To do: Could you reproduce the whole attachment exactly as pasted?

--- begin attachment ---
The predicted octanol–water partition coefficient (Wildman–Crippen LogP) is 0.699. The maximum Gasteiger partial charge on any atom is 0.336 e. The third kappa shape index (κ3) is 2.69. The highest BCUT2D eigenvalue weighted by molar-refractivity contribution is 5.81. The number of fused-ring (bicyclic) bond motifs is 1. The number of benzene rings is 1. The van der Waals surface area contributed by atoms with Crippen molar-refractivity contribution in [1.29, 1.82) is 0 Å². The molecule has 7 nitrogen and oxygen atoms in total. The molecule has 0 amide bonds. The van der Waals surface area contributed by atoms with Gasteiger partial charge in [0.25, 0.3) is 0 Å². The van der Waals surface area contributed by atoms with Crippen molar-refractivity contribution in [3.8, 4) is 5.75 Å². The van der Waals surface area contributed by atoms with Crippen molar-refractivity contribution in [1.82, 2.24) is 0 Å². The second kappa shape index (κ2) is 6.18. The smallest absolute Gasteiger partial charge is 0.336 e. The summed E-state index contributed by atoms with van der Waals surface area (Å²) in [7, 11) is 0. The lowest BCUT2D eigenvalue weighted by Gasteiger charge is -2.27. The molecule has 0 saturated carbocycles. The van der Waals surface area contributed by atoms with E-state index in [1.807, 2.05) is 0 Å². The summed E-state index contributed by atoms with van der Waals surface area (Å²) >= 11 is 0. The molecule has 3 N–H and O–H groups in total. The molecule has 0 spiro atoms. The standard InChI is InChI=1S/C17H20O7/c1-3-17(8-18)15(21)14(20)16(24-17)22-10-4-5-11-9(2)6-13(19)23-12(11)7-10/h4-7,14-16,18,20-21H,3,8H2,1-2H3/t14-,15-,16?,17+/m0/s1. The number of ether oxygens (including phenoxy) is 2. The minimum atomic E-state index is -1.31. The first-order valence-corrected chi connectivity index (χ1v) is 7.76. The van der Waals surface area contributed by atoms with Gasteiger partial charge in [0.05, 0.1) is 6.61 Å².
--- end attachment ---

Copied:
The predicted octanol–water partition coefficient (Wildman–Crippen LogP) is 0.699. The maximum Gasteiger partial charge on any atom is 0.336 e. The third kappa shape index (κ3) is 2.69. The highest BCUT2D eigenvalue weighted by molar-refractivity contribution is 5.81. The number of fused-ring (bicyclic) bond motifs is 1. The number of benzene rings is 1. The van der Waals surface area contributed by atoms with Crippen molar-refractivity contribution in [1.29, 1.82) is 0 Å². The molecule has 7 nitrogen and oxygen atoms in total. The molecule has 0 amide bonds. The van der Waals surface area contributed by atoms with Gasteiger partial charge in [0.25, 0.3) is 0 Å². The van der Waals surface area contributed by atoms with Crippen molar-refractivity contribution in [3.8, 4) is 5.75 Å². The van der Waals surface area contributed by atoms with Crippen molar-refractivity contribution in [1.82, 2.24) is 0 Å². The second kappa shape index (κ2) is 6.18. The smallest absolute Gasteiger partial charge is 0.336 e. The summed E-state index contributed by atoms with van der Waals surface area (Å²) in [7, 11) is 0. The lowest BCUT2D eigenvalue weighted by Gasteiger charge is -2.27. The molecule has 0 saturated carbocycles. The van der Waals surface area contributed by atoms with E-state index in [1.807, 2.05) is 0 Å². The summed E-state index contributed by atoms with van der Waals surface area (Å²) >= 11 is 0. The molecule has 3 N–H and O–H groups in total. The molecule has 0 spiro atoms. The standard InChI is InChI=1S/C17H20O7/c1-3-17(8-18)15(21)14(20)16(24-17)22-10-4-5-11-9(2)6-13(19)23-12(11)7-10/h4-7,14-16,18,20-21H,3,8H2,1-2H3/t14-,15-,16?,17+/m0/s1. The number of ether oxygens (including phenoxy) is 2. The minimum atomic E-state index is -1.31. The first-order valence-corrected chi connectivity index (χ1v) is 7.76. The van der Waals surface area contributed by atoms with Gasteiger partial charge in [0.05, 0.1) is 6.61 Å².